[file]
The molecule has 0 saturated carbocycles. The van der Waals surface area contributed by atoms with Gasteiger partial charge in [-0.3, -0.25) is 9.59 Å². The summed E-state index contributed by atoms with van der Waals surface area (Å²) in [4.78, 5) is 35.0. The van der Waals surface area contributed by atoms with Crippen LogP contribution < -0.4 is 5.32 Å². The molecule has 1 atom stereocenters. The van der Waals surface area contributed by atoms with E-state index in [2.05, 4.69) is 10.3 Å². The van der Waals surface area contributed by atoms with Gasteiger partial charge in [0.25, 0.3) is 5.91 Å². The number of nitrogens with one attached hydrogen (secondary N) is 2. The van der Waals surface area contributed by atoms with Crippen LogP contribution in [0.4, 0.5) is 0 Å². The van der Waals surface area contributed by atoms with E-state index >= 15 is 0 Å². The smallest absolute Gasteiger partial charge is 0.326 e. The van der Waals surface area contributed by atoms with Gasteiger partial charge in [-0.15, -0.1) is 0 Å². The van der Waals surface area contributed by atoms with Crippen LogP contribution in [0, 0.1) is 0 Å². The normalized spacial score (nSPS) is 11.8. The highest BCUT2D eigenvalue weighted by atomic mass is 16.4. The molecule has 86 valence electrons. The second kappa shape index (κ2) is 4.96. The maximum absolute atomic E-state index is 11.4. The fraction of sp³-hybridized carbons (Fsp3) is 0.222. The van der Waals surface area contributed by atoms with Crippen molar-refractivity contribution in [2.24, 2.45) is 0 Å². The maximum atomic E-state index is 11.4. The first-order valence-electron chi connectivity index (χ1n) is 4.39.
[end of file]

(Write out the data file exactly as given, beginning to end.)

The molecule has 0 saturated carbocycles. The van der Waals surface area contributed by atoms with Gasteiger partial charge in [-0.3, -0.25) is 9.59 Å². The summed E-state index contributed by atoms with van der Waals surface area (Å²) in [4.78, 5) is 35.0. The van der Waals surface area contributed by atoms with Crippen LogP contribution < -0.4 is 5.32 Å². The molecule has 1 atom stereocenters. The van der Waals surface area contributed by atoms with E-state index in [2.05, 4.69) is 10.3 Å². The van der Waals surface area contributed by atoms with Gasteiger partial charge in [0.25, 0.3) is 5.91 Å². The number of nitrogens with one attached hydrogen (secondary N) is 2. The van der Waals surface area contributed by atoms with Crippen LogP contribution in [0.4, 0.5) is 0 Å². The van der Waals surface area contributed by atoms with E-state index >= 15 is 0 Å². The smallest absolute Gasteiger partial charge is 0.326 e. The van der Waals surface area contributed by atoms with Gasteiger partial charge in [-0.15, -0.1) is 0 Å². The van der Waals surface area contributed by atoms with Crippen LogP contribution in [0, 0.1) is 0 Å². The normalized spacial score (nSPS) is 11.8. The highest BCUT2D eigenvalue weighted by atomic mass is 16.4. The molecule has 86 valence electrons. The second kappa shape index (κ2) is 4.96. The maximum absolute atomic E-state index is 11.4. The fraction of sp³-hybridized carbons (Fsp3) is 0.222. The van der Waals surface area contributed by atoms with Crippen molar-refractivity contribution in [2.24, 2.45) is 0 Å². The maximum atomic E-state index is 11.4. The first-order valence-electron chi connectivity index (χ1n) is 4.39.